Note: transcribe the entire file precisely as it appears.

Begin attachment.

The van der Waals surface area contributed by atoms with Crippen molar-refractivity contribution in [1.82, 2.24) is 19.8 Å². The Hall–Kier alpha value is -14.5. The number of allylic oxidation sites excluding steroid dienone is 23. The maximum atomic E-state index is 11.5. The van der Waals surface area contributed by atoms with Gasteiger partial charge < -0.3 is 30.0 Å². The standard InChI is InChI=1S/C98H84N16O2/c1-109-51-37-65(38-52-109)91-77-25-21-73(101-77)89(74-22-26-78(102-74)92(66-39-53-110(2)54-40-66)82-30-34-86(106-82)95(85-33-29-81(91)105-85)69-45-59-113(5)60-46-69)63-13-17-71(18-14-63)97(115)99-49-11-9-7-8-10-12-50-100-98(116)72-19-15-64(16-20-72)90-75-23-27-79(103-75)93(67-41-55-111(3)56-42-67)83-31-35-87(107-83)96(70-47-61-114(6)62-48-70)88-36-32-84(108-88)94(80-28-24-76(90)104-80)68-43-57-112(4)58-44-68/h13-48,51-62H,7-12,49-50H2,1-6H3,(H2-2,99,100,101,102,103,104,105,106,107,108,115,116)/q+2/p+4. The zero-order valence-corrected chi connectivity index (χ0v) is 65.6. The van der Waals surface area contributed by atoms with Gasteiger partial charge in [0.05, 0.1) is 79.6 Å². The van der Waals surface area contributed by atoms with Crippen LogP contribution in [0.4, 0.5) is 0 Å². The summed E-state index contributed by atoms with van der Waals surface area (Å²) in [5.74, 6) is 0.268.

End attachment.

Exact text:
The van der Waals surface area contributed by atoms with Crippen molar-refractivity contribution in [1.82, 2.24) is 19.8 Å². The Hall–Kier alpha value is -14.5. The number of allylic oxidation sites excluding steroid dienone is 23. The maximum atomic E-state index is 11.5. The van der Waals surface area contributed by atoms with Gasteiger partial charge < -0.3 is 30.0 Å². The standard InChI is InChI=1S/C98H84N16O2/c1-109-51-37-65(38-52-109)91-77-25-21-73(101-77)89(74-22-26-78(102-74)92(66-39-53-110(2)54-40-66)82-30-34-86(106-82)95(85-33-29-81(91)105-85)69-45-59-113(5)60-46-69)63-13-17-71(18-14-63)97(115)99-49-11-9-7-8-10-12-50-100-98(116)72-19-15-64(16-20-72)90-75-23-27-79(103-75)93(67-41-55-111(3)56-42-67)83-31-35-87(107-83)96(70-47-61-114(6)62-48-70)88-36-32-84(108-88)94(80-28-24-76(90)104-80)68-43-57-112(4)58-44-68/h13-48,51-62H,7-12,49-50H2,1-6H3,(H2-2,99,100,101,102,103,104,105,106,107,108,115,116)/q+2/p+4. The zero-order valence-corrected chi connectivity index (χ0v) is 65.6. The van der Waals surface area contributed by atoms with Gasteiger partial charge in [0.05, 0.1) is 79.6 Å². The van der Waals surface area contributed by atoms with Crippen LogP contribution in [0.4, 0.5) is 0 Å². The summed E-state index contributed by atoms with van der Waals surface area (Å²) in [5.74, 6) is 0.268.